For one ongoing project where providing a known clean build from a known fossil checkin became an issue, I manually translated a transcript of a complete build in to a .BAT file that could be invoked to guarantee a clean build. I intended to automate that translation, but never got around to it. Perhaps after taming this project, I will take that step and write about it at some future time.

I placed a Makefile in the top level directory, and gave it some targets to make dealing with Ride7 a little easier.

make prepare

This target is a placeholder for whatever steps are needed to make the project ready to compile and debug in a freshly opened workspace from a clone of the repository. The most important thing it does is make sure the Build folder is present. If there were other dependencies such as an external library to download, this would be a good place to hang additional actions to verify those items.

It is expected that you need to say make prepare only once after checking out the repository.

make ride

This target launches Ride7 on the main project file. Certainly you could launch Ride7 manually from a desktop shortcut or somewhere in the Start menu, but as a longtime command line user, it is friendly to get it launched on the right working copy with less chance of confusion.

If the prepare target were guaranteed to be side-effect free when all its work is up to date, then it could be a dependency of the ride target.

make ship

This target is the root of a tree of dependencies that package up a ZIP file containing release notes and the finished .HEX file ready to be archived, delivered to production, and flashed in the target hardware. It creates a temporary folder named ship that is excluded from fossil. It operates by deleting and recreating the folder every time so that the Makefile has complete control over what goes into a shipment.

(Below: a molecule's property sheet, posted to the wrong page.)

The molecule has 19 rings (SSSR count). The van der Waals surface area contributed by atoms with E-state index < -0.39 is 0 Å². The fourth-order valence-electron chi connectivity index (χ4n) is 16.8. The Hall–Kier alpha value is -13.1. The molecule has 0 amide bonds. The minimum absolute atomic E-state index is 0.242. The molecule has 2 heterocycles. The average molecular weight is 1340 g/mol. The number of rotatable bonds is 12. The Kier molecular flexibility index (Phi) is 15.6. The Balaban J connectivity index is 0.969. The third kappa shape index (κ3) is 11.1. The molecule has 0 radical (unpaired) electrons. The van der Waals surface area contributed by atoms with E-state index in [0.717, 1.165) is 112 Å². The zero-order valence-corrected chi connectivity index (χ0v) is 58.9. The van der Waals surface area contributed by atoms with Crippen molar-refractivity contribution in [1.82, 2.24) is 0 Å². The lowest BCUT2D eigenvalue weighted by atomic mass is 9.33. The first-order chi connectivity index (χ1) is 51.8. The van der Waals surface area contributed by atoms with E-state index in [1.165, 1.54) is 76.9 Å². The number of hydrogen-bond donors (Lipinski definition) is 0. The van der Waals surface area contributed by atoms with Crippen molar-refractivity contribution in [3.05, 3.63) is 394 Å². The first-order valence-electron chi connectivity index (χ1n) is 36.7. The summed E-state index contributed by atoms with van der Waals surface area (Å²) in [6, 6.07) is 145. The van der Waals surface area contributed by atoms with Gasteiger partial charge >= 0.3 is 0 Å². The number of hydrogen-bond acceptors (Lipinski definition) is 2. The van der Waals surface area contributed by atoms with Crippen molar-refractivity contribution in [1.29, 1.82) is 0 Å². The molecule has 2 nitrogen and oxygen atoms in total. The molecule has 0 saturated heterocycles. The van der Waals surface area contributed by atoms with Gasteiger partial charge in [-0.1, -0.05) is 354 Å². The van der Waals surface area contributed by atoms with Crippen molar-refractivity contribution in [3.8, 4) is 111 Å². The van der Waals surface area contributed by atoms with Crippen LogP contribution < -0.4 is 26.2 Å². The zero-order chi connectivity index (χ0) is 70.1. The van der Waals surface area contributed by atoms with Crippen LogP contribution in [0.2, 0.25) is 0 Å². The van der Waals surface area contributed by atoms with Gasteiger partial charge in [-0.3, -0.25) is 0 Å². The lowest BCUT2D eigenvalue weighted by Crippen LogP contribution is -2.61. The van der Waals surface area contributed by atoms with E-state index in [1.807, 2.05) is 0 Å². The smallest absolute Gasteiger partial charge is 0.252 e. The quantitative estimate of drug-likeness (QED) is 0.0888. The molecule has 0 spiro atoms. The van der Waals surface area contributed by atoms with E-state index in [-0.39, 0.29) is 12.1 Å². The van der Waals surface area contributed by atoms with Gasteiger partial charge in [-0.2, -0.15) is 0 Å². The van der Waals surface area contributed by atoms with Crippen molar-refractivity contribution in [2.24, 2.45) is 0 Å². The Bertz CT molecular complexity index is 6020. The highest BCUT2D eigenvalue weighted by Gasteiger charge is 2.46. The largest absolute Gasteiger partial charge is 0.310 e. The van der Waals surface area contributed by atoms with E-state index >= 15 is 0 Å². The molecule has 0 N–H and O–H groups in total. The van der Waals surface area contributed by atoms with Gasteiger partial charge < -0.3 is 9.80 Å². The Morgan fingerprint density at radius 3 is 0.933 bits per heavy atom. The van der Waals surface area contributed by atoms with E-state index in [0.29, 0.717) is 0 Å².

The deliverable .HEX file is a dependency. If BUILDALL.BAT is available, it is used to get a clean compilation, with a C macro defined naming the exact UUID of the checkin, decorated by “-WITH-UNCOMMITTED-CHANGES” if fossil changes can see anything not checked in. The .HEX file is renamed when it is copied into the shipment, its new name contains the project name, part of its human-readable version number, and the checkin UUID.

As a final step, make ship uses cd ship & zip -9 ../$(PROJECT)-$(VERSION).zip * to create a .zip file ready for release.


Given that the project is stored in a fossil repository, there is a file src/version.h which defines a few known macros, and that I only expect to be able to build for release from an open fossil workspace, I used features of GNU make and sed to define some useful Makefile macros related to the version number and fossil checkout.